Yet To Be Determined

These notes are intended for distribution to members and friends of the Kirk of Kildaire Presbyterian Church family. While effort is made to give credit for work done by other, the notes may use material for which appropriate credit is not given. Also, the notes may differ from the actual sermon as it was delivered. Remember, sermons are meant to be preached and are therefore prepared with the emphasis on verbal presentation; the written accounts occasionally stray from proper grammar and punctuation.

Acts 2:1-21

On Tuesdays at our regular staff meeting, we review the worship bulletin and on the Sundays when Stephanie’s preaching… we all know what not to expect: a sermon title. I don’t know if you noticed this, but Stephanie does not use sermon titles. A few weeks ago at the staff meeting before she was to preach on confirmation there was a title in the draft worship bulletin… I thought it was a mistake… or that Joel had placed it there… Stephanie thought about using it, but did not… but I will .

The title was “Yet to be Determined.”

I think that is a good title for a day when we celebrate graduates—as they make the transition to a future that is largely unknown. In fact, if someone asks (as they surely will) what their plans are… or what the future holds, they should say, YTBD—yet to be determined. Or in the words of one of my favorite professors, Dr. Oglesby, “Lord knows and he ain’t tellin’”.

It was an answer the first disciples could have given if someone had come up to them after Jesus ascended into heaven… after they had chosen the replacement for Judas… If anyone had come up to any of them and asked, “what’s next”… they could have answered… YTBD—yet to be determined. They really didn’t know… No one could have predicted what was coming! Especially on Pentecost!

It’s quite a scene on Pentecost when you think about it… I like the way Shannon Kershner described it:
“The disciples had left the place of Jesus’ ascension and returned back to their own gathering space there in Jerusalem. All along the way they had run into teeming crowds. People were coming to celebrate the Jewish festival day of Pentecost, or the Feast of the Weeks. This festival day is the Jewish holiday celebrating the harvest season in Israel…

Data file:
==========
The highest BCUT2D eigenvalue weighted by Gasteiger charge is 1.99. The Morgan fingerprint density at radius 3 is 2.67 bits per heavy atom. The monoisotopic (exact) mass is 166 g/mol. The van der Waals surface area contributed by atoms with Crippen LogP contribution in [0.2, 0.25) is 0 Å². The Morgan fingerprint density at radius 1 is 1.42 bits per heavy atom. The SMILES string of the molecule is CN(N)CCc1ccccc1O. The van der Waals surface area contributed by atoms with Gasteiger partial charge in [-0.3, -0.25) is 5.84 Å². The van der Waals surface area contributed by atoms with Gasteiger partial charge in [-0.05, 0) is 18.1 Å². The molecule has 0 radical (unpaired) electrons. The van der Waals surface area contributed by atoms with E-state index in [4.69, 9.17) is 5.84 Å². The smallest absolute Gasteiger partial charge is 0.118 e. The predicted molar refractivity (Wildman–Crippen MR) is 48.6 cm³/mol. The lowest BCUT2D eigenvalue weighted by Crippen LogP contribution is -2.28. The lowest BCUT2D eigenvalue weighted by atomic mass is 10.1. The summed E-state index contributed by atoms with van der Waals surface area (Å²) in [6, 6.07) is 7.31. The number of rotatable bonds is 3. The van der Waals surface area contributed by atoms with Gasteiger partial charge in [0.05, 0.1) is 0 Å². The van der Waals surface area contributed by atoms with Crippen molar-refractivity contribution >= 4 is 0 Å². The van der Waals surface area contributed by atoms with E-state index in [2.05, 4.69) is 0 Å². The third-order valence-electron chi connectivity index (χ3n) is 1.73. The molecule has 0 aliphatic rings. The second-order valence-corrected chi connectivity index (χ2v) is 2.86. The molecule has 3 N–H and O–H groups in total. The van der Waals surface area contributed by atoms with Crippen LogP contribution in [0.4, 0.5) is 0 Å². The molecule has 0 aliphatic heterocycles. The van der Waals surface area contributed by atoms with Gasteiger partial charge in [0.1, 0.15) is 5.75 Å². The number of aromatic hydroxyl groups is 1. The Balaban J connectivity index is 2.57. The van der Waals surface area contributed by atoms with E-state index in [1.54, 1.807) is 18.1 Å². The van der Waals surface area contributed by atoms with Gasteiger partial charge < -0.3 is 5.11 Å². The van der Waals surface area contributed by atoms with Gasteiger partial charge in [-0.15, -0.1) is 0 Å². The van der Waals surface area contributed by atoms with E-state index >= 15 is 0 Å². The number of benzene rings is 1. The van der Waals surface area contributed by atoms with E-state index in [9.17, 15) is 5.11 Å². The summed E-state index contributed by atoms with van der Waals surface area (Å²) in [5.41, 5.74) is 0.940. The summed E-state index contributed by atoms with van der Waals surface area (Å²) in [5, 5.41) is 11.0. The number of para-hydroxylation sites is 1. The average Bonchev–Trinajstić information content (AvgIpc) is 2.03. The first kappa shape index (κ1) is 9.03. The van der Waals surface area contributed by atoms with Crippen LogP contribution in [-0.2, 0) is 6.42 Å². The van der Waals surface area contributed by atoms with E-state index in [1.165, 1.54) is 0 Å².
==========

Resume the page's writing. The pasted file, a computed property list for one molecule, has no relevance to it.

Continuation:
And so, people were coming into Jerusalem from all kinds of places to get ready for the celebration. They came from Parthia, Rome, Judea—all over the land. Different shades of skin, different languages, different ages—a cacophony of noise and smells and colors filled the streets. It was merry chaos!

The disciples had to elbow their way through the crowds, being careful not to step on the small children running wild, in order to make their way back to their locked-up gathering space.

But finally, they made it and were let into the room. They all gathered together, safely tucked away, and engaged in prayer and conversation about what they should do next.

How would they reach out into the world? What would be the shape of their ministry for the next five years?”[1]

They might have said, YTBD—Yet to be determined… For who knew? Soon enough they would learn the answer to the question… they would learn God knew…the Holy Spirit knew.

For into their comfortable, world of faith and fellowship… there as they live in that “in between time”—between the known past and the unknown future comes the one who invades their privacy… their regular time of prayer and sharing… to lead them into that unknown, yet to be determined future…

Into their lives comes “God’s rowdy and tumultuous spirit (who) broke down the doors. Now God could have simply slipped in, being respectful of their process, (their liturgy), and their prayers, not wanting to cause too much of a scene. But that is not what God was in the mood for that day. God’s Spirit blew in, swept in, and tore through the group, creating not just a scene, but pure chaos and confusion! [Hardly Presbyterian process you know…decently and in order] The Spirit completely unsettled their planning. And , much to their surprise, and later, to their delight, all of those in the room began speaking in different languages. They simply could not help themselves. God’s Spirit caused them to burst forth into unfamiliar languages to proclaim all the amazing things God had done in Christ.”[2]

Well, who knew? God knew! What happened to them that day was more than anyone could have planned or expected.

As Barbara Brown Taylor said,
“… before the day was over, the church had grown from 120 to over 3000. Shy people became bold, scared people had become gutsy, and lost people had found a sense of direction. Disciples who had not believed themselves capable of tying their own sandals without Jesus discovered abilities within themselves they never knew they had.

(Keep on reading in Acts you’ll see some things that happened to them that no one could have expected)